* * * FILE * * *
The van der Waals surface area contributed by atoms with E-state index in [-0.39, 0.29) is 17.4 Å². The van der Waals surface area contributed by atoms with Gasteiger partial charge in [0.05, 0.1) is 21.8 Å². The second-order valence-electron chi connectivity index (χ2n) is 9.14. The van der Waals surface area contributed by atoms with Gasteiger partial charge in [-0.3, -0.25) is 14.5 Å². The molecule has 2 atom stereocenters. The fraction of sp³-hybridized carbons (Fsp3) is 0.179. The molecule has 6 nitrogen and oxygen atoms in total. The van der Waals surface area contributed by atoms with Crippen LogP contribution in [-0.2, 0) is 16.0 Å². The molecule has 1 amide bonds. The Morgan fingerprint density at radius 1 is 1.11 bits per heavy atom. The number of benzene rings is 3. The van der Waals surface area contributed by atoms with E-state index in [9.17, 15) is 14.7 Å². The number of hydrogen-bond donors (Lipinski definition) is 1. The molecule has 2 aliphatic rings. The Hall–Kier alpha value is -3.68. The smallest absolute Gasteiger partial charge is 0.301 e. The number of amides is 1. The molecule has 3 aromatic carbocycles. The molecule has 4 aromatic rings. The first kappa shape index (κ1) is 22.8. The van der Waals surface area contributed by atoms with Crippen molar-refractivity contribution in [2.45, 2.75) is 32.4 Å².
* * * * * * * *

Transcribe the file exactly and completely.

The van der Waals surface area contributed by atoms with E-state index in [-0.39, 0.29) is 17.4 Å². The van der Waals surface area contributed by atoms with Gasteiger partial charge in [0.05, 0.1) is 21.8 Å². The second-order valence-electron chi connectivity index (χ2n) is 9.14. The van der Waals surface area contributed by atoms with Gasteiger partial charge in [-0.3, -0.25) is 14.5 Å². The molecule has 2 atom stereocenters. The fraction of sp³-hybridized carbons (Fsp3) is 0.179. The molecule has 6 nitrogen and oxygen atoms in total. The van der Waals surface area contributed by atoms with Crippen LogP contribution in [-0.2, 0) is 16.0 Å². The molecule has 1 amide bonds. The Morgan fingerprint density at radius 1 is 1.11 bits per heavy atom. The number of benzene rings is 3. The van der Waals surface area contributed by atoms with E-state index in [9.17, 15) is 14.7 Å². The number of hydrogen-bond donors (Lipinski definition) is 1. The molecule has 2 aliphatic rings. The Hall–Kier alpha value is -3.68. The smallest absolute Gasteiger partial charge is 0.301 e. The number of amides is 1. The molecule has 3 aromatic carbocycles. The molecule has 4 aromatic rings. The first kappa shape index (κ1) is 22.8. The van der Waals surface area contributed by atoms with Crippen molar-refractivity contribution in [2.45, 2.75) is 32.4 Å².